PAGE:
Dali's weather

Imagine a scene from one of the thousands of disaster movies, with lightnings falling everywhere around you, deafening thunders, thick dense heavy rain that you almost can’t see anything, and fierce gusts of wind pushing your car from side to side.

This was the situation in which I found myself in this particular day. I had to go to Sicily, and considering I was going to participate to a photography show I couldn’t really postpone the day of departure.

The picture in question was shot in the port of Villa San Giovanni, in a lull of the storm, waiting for the ferry to show up – and hoping for the sea to calm the heck down!

I did not even dare getting out of my car, and so I shot through the driver window (don’t worry, I was parked!). And I was right to stay in the car: a couple of seconds after I took the shot a “wall” of water come down from the heavens.

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This is the van in front of my car, through my windshield, a few seconds later.
Nope, stepping out of the car was out of question…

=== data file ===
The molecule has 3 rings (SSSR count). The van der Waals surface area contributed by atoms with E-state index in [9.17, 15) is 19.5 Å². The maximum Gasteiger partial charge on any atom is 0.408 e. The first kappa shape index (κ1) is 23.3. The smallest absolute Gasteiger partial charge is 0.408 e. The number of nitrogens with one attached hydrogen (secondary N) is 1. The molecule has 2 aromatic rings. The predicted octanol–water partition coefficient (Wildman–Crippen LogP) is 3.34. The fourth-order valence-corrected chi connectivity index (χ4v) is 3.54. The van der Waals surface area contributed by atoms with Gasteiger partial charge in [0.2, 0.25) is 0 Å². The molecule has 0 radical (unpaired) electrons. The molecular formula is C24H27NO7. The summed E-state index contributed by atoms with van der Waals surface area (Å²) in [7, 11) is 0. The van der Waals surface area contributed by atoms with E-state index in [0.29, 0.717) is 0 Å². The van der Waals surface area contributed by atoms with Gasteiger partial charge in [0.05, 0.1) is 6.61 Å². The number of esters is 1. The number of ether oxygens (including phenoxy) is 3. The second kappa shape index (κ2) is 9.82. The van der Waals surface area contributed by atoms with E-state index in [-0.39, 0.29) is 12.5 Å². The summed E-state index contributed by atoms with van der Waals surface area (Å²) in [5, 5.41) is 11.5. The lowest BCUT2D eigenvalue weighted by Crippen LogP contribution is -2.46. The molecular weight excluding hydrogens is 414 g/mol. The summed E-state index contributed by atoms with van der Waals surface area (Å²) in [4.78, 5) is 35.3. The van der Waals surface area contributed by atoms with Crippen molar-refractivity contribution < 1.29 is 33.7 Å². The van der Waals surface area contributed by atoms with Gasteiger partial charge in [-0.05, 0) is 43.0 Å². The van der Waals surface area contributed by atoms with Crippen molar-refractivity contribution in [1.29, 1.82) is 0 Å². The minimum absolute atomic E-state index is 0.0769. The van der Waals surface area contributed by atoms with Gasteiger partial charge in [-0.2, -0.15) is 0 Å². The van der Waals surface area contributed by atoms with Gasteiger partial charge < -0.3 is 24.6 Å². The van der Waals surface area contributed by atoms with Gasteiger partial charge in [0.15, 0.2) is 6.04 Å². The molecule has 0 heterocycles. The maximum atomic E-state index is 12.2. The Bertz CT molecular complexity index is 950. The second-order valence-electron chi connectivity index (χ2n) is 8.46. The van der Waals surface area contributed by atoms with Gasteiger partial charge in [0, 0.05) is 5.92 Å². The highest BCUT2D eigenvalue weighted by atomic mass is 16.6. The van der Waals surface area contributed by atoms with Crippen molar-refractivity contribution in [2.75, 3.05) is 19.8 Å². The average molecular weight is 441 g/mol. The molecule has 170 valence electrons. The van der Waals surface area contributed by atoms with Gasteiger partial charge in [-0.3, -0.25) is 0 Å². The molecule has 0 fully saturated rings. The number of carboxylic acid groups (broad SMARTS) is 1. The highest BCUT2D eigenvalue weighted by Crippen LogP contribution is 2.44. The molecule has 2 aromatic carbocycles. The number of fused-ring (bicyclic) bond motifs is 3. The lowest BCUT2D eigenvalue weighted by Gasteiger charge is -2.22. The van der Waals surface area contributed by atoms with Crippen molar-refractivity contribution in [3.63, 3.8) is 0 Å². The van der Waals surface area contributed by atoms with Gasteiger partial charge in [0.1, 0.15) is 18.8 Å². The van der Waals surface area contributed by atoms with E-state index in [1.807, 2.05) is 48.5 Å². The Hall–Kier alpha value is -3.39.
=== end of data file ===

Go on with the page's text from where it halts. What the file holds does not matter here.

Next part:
All I could see were, literally, the rear lights of the van just directly in front of my car…the entire world was water! It has to be like this that a fish in a bowl feels.

To take the shot, given this wasn’t a trip specifically devoted to taking pictures, and most of the time I would have had to leave the camera in an hotel room, I had with me an el-cheap-o Nikon D3200 plus its 18-55 VR II kit lens. A plastic-fantastic camera, but it did the job.

It is also true though that just during this trip I started hating the guts of the D3200. Beside the horrible user experience, what got me was the crappy LCD: not only I was never sure if I got the picture, meaning if it was sharp and not blurred by camera movement etc.

I could have lived with just that – after all when you shoot film you don’t know this either.

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Luckily in an hour or so the weather changed for the better.
This is the coastal city of Villa San Giovanni, from the ferry.

 

But, way way worse, the pictures on the LCD looked consistently like crap, so for the entire trip I questioned what the heck was I doing wrong…not funny.

Needless to say I sold the Nikon the day after I got home. Life is too short, and gear is too good these days, to put up with stuff that doesn’t make you happy!

 

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